"It all started with a lamppost..."


Member Blog:

Diane - aged 58

Carer | Teacher/outreach teacher consultant -MA (ASC)


I was the kid that attended hospital a lot.

Activity and me equalled frequent A&E visits, and my mother worried that she would be accused of neglect...










It all started with listening to a lamppost; it was making a whirring, buzzing type of noise – it was the 70s, and there were no other distractions.

Times were simpler.

I turned my head to listen; my neck clunked, and then it never was the same.

The pain was intense and continuous.

At some point it was decided I had a weak neck, so the solution was to give me a rigid surgical collar for 9 months (again, it was the 70s) and in the short term, this did provide pain relief – along with the gift of degenerating muscle tone.


Age 9, I went to an Orthopaedic Hospital to investigate my now-wobbly neck.

There were no conclusions as to why my neck hurt, or what had happened.

I was prodded, my joints manipulated by doctors whose names my parents were never given. I was given physiotherapy to wean me off the collar, and given psychologist reports to check if the pain was 'in my head'.

The conclusion was that my pain was real, but no clear diagnosis was given.


I went on to live a life interrupted by pain, more surgical collars, whiplash several times.

The most embarrassing incident occurred whilst riding the dodgems at sixteen years old.

Due to these constant incidents, I virtually missed my primary education.

My only diagnoses to date are fibromyalgia, CFS lurking somewhere, and the not-so-stunning revelation in my fifties that I, too, joined my neurodivergent family with diagnoses of dyslexia, dyspraxia, dyscalculia…and maybe more to come.


So, what made me recall this?


Years of chronically ill children with diagnoses of autism and flexible joints.

A son that fell down a set of stairs, who should have broken his foot, but it folded beneath him; a jaw that partially dislocates, and finally finding that he scored very highly on the Beighton score.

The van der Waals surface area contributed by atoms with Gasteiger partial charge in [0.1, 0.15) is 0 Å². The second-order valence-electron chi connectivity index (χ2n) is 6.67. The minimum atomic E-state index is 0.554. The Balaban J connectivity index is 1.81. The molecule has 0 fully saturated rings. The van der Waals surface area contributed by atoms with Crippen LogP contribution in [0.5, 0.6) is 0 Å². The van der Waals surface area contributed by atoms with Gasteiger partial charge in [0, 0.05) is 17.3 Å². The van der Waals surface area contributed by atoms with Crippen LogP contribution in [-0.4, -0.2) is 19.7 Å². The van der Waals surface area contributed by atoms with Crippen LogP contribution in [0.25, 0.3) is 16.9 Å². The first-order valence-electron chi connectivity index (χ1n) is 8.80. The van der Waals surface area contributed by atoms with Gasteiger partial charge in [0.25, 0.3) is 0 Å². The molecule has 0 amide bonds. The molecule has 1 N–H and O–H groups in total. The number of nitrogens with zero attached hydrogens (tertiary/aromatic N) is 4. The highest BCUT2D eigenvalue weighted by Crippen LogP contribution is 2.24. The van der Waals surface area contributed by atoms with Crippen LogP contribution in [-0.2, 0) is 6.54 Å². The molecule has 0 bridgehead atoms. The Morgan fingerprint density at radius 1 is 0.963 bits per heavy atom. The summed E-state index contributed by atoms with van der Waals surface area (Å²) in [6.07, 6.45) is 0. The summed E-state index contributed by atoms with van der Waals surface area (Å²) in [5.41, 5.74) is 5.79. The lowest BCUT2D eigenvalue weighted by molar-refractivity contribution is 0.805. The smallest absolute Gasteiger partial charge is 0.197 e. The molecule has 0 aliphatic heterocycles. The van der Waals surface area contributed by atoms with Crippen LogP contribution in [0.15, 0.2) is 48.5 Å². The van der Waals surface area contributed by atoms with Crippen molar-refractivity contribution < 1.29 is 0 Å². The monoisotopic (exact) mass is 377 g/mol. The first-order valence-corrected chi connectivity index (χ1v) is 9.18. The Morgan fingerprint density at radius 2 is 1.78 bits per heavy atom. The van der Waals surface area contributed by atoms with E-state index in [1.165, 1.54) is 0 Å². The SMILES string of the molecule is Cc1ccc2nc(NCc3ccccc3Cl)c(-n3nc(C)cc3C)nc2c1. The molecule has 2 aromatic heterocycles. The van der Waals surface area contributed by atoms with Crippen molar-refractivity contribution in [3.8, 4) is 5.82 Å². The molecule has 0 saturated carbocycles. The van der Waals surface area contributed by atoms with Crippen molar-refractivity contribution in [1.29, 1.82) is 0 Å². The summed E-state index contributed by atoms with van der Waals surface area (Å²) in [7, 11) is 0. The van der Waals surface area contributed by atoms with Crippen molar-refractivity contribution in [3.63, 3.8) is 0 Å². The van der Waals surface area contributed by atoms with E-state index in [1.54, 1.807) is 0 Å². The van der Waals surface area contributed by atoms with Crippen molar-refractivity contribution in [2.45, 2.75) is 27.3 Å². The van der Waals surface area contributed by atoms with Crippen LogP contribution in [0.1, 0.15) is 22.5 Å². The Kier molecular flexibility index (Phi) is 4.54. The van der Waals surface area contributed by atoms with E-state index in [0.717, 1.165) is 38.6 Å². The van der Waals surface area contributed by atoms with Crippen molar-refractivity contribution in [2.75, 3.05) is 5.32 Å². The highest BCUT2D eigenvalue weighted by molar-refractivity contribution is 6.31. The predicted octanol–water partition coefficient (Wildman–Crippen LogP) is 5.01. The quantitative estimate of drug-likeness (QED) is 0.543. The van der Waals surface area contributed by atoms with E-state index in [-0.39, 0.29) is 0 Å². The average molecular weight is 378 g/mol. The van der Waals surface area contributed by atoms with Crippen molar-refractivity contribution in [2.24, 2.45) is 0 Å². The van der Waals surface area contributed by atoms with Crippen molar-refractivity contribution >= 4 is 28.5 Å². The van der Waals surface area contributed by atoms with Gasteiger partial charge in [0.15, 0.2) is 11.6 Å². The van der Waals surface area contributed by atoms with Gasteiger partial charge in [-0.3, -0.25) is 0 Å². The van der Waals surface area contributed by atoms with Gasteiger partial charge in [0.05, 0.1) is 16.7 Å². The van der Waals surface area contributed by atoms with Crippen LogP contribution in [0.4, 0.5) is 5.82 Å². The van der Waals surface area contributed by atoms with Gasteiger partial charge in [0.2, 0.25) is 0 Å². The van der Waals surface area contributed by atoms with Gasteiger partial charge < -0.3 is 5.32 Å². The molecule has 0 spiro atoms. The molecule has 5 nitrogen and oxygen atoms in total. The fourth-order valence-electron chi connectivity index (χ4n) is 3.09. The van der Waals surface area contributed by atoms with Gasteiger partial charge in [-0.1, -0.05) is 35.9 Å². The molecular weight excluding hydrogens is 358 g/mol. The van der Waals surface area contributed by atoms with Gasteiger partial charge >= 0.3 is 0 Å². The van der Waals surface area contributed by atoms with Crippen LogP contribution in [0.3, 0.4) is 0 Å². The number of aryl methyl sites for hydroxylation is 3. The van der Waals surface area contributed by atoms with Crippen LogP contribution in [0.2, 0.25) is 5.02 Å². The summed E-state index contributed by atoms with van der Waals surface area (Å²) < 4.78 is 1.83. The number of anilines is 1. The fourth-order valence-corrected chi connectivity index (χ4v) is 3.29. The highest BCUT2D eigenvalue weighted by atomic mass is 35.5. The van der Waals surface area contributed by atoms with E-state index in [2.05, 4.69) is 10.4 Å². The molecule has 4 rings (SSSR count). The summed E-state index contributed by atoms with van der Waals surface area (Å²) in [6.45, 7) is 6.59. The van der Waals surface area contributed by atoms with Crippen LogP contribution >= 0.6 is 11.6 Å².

A daughter under the care of various specialists, but no connections made as to where the story was leading. Decades of school attendance being poor. At one point my daughter managed 64% of a part-time timetable, and this was an achievement.


The complete lack of understanding from schools impacting on their mental health, and still no thread seen by the medical profession as to what could be causing physical symptoms. All was put down to autism, not to pain, fatigue or ill health.


The deficit/medical model of autism has not helped: the narrative that autism is a problem, without investigating the wider physical environment that impacts the autistic person.

Could an autistic child be school refusing because they are too ill to attend?


Experiencing illness/pain whilst autistic is a sensory nightmare.


It would seem to be the experience of most autists that nobody asks.

One thing is clear: a deafening silence regarding the experiences of autists falls over most research.


This drew me to start looking for connections for myself, and this is when I found SEDSConnective’s thread on twitter discussing how hypermobility can manifest itself as different symptoms – yet they are all connected.


How these symptoms can impact on a person’s day to day life.


A lightbulb moment happened: autism, neurodivergence, chronic pain, unexplained injury, lost schooling (and now university), collecting diagnoses from various hospitals and consultants… the thread is clear.


So, I have collected all the different letters, all the different diagnoses; armed with information from SEDSConnective, I have been able to discuss hypermobility syndrome with doctors, and a new pathway for support may be possible.


Of course, this hasn’t helped the immediate issues, such as my son’s patella suddenly slipping out of joint when camping, or the complete blank expressions from the workers in a first aid tent when I attempted to explain what had happened and asked if I could I borrow some bandages to stabilise his knees to get back to our campsite.

I can only imagine what we looked like; son borrowing his sister’s walking stick, both leaning on me with little balance, limping and swaying across a festival field at 2am in the morning!


At least though, long-term, I feel that there is a pathway to follow, less wobbly than across that festival field, and there is support and understanding from SEDSConnective.


--------------------------------------------------------------------------------------------------------------------


If you are worried about your symptoms, are struggling to find diagnosis or just looking for advice - please contact us here: general@sedsconnective.org





53 views0 comments